It is pretty obvious that a high quality public transportation system allows citizens to minimize their use of personal motorized vehicles to travel across the city.
Thus, [Litman, 2016] showed that it also have a positive impact on user’s health. Indeed, he proved that it reduces vehicles accidents and pollution emissions while increasing passenger’s mental health and fitness, as they walk more to access stations and stops than people using their vehicle. Moreover, an efficient network permits disadvantaged people with no car to access more neighborhood and thus more services (such as shops or health services) and to improve their lifestyle. The authors of [Gendron-Carrier et al., 2018] also showed that when a new subway line is opened, a decrease in pollution particles is measured. In [Zion and Lerner, 2017], mobility pattern are used to understand the different neighborhoods of the city, and then understand the sociology of the city.
In the monocentric city model we mentioned earlier, commute trips by private mode have often been studied. Indeed, in [Arnott et al., 1993; Anderson and De Palma, 2007] for example, the authors studied congestion at one city gates and in its parking during peak periods. Although American cities – on which most of these studies are based – have generally little developed infrastructures of public transportation, it is not the case of European cities. Unfortunately, we found only a few references dealing with the impact of a developed public transportation network on the economic health of the city.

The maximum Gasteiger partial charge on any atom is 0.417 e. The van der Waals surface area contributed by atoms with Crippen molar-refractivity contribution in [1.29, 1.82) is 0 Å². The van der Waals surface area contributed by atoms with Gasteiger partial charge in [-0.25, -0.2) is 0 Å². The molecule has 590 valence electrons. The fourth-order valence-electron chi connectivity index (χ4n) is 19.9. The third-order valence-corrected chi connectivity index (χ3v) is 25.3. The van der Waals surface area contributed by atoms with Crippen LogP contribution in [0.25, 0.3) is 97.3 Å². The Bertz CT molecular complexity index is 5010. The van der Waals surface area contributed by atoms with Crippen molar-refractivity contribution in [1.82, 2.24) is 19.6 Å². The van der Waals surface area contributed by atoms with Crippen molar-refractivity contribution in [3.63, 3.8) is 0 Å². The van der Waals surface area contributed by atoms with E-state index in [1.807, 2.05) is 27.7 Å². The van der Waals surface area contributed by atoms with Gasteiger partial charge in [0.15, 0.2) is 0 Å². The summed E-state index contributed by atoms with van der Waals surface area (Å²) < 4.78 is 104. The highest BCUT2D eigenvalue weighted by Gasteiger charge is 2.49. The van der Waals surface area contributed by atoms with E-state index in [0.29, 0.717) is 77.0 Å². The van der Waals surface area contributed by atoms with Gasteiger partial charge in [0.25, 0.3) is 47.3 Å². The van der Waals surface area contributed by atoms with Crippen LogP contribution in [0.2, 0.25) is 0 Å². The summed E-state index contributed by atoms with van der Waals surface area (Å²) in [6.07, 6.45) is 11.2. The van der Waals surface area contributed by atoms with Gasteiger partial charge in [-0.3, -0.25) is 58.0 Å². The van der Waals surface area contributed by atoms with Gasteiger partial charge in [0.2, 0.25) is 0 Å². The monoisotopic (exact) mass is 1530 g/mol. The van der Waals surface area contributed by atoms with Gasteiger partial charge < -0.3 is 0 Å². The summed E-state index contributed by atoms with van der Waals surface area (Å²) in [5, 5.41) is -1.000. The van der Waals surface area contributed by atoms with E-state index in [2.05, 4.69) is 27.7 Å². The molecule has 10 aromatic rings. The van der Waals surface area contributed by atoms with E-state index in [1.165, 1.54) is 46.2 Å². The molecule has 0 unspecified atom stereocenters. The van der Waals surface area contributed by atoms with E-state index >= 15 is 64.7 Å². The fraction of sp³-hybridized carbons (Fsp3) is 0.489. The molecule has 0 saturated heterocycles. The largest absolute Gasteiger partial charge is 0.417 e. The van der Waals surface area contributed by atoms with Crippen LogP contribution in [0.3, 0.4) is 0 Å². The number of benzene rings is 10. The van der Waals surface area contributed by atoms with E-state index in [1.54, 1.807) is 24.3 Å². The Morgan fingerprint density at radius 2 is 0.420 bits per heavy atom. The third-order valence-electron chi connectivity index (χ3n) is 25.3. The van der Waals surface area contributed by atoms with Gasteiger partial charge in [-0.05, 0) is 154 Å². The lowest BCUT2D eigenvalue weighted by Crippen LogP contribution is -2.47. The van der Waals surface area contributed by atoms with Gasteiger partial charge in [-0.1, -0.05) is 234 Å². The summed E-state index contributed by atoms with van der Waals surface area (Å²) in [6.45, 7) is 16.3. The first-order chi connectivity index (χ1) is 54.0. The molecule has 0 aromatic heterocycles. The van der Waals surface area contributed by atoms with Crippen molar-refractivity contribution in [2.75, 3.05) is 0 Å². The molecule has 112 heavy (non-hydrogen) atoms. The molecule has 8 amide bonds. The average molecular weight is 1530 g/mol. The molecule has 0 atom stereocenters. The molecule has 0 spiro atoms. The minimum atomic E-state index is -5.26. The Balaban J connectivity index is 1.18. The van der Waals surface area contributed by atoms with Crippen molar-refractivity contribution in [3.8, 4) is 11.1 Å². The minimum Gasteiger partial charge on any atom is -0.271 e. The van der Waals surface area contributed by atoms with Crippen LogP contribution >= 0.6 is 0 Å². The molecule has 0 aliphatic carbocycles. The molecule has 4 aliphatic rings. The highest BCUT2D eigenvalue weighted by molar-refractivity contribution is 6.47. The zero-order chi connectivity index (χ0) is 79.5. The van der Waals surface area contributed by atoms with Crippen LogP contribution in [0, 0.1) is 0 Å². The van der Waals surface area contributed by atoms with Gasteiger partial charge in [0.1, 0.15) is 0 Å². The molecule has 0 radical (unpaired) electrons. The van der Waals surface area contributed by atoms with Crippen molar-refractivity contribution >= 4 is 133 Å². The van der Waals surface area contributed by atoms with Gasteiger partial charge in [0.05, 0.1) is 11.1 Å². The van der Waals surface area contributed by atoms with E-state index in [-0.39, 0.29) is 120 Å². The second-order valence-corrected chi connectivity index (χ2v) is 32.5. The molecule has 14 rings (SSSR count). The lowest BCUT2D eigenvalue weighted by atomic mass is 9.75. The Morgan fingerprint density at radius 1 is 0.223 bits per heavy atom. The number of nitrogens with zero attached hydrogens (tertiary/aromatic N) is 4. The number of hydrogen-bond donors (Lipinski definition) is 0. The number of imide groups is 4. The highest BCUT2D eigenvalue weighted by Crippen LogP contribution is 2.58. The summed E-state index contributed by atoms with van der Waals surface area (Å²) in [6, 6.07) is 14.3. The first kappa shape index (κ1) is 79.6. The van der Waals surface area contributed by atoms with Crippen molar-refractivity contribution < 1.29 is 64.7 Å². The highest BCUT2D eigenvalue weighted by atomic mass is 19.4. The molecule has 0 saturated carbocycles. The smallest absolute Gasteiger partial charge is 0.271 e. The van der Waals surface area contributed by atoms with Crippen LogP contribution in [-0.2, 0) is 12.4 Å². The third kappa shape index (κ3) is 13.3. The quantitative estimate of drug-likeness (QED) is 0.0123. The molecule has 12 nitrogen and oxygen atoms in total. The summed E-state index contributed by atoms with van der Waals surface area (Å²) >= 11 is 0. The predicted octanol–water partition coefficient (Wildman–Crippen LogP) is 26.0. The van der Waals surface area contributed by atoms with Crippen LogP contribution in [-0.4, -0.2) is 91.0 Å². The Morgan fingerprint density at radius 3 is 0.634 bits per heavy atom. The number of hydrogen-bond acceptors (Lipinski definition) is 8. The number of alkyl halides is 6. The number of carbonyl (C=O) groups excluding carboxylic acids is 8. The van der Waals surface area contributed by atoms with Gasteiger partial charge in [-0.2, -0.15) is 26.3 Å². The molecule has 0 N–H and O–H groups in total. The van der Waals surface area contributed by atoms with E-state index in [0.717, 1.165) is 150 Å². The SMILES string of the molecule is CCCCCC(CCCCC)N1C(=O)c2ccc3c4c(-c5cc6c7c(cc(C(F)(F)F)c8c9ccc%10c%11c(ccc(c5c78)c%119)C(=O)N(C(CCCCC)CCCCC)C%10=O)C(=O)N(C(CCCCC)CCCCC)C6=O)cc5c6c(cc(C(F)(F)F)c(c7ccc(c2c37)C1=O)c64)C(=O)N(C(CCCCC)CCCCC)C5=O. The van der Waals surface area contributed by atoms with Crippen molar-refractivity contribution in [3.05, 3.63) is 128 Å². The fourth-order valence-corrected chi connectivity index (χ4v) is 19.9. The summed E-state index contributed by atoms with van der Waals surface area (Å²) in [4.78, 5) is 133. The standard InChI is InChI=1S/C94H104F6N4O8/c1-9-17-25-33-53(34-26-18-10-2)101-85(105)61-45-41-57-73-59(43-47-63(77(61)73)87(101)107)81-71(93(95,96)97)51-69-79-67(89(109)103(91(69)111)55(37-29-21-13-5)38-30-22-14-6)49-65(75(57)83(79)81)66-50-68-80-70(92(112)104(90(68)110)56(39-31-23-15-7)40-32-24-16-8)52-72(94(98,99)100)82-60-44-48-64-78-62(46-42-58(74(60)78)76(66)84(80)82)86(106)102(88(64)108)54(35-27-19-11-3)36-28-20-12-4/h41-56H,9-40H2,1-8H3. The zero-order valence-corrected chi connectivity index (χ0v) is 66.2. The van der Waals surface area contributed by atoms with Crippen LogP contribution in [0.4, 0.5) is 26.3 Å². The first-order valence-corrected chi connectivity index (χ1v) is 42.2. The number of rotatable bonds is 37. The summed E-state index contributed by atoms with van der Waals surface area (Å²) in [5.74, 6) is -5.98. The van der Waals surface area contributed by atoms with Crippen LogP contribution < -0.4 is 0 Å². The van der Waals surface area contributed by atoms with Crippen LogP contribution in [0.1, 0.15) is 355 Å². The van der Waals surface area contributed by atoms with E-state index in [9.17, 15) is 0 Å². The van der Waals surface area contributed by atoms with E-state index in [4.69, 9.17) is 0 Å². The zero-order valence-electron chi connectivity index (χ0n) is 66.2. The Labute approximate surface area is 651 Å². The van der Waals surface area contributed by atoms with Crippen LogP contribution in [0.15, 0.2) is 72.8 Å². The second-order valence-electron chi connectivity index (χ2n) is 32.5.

Some papers [De Palma et al., 2015, 2017] focused on congestion issues in public transportation for commuters. Both these papers highlight the commuters. Indeed, trains with larger capacities will allow more comfort to peak-period passengers, but an optimal timetable will also allow travelers willing to avoid crowd to arrive earlier or later to their destination in less crowded trains. This last proposition permits a congestion spread. However, [Litman, 2015] studied the differences between cities with a large rail infrastructure, cities with a small rail infrastructure and cities with no rail infrastructure. The author stated that a bigger rail infrastructure – thus cities with a more efficient network – implies bigger ridership by capita, less traffic fatalities and less households budget allocated to transportation. Then, budgets are higher for other goods or services.